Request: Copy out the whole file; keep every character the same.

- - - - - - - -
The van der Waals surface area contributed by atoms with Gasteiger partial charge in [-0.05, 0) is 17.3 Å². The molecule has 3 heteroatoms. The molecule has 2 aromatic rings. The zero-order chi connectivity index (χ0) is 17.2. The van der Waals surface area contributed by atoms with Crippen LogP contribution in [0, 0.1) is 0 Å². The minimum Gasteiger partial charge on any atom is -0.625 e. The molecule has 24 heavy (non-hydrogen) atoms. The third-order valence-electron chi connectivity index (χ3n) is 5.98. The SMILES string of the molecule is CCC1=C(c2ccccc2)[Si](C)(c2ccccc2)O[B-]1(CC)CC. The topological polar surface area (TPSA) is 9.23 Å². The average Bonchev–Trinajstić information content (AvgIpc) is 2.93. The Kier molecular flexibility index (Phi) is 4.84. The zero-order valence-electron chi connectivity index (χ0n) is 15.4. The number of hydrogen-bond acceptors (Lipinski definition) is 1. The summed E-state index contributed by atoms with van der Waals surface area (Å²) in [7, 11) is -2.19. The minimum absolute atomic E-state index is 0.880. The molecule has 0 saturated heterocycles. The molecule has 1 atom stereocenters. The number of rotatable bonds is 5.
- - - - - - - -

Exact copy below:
The van der Waals surface area contributed by atoms with Gasteiger partial charge in [-0.05, 0) is 17.3 Å². The molecule has 3 heteroatoms. The molecule has 2 aromatic rings. The zero-order chi connectivity index (χ0) is 17.2. The van der Waals surface area contributed by atoms with Crippen LogP contribution in [0, 0.1) is 0 Å². The minimum Gasteiger partial charge on any atom is -0.625 e. The molecule has 24 heavy (non-hydrogen) atoms. The third-order valence-electron chi connectivity index (χ3n) is 5.98. The SMILES string of the molecule is CCC1=C(c2ccccc2)[Si](C)(c2ccccc2)O[B-]1(CC)CC. The topological polar surface area (TPSA) is 9.23 Å². The average Bonchev–Trinajstić information content (AvgIpc) is 2.93. The Kier molecular flexibility index (Phi) is 4.84. The zero-order valence-electron chi connectivity index (χ0n) is 15.4. The number of hydrogen-bond acceptors (Lipinski definition) is 1. The summed E-state index contributed by atoms with van der Waals surface area (Å²) in [7, 11) is -2.19. The minimum absolute atomic E-state index is 0.880. The molecule has 0 saturated heterocycles. The molecule has 1 atom stereocenters. The number of rotatable bonds is 5.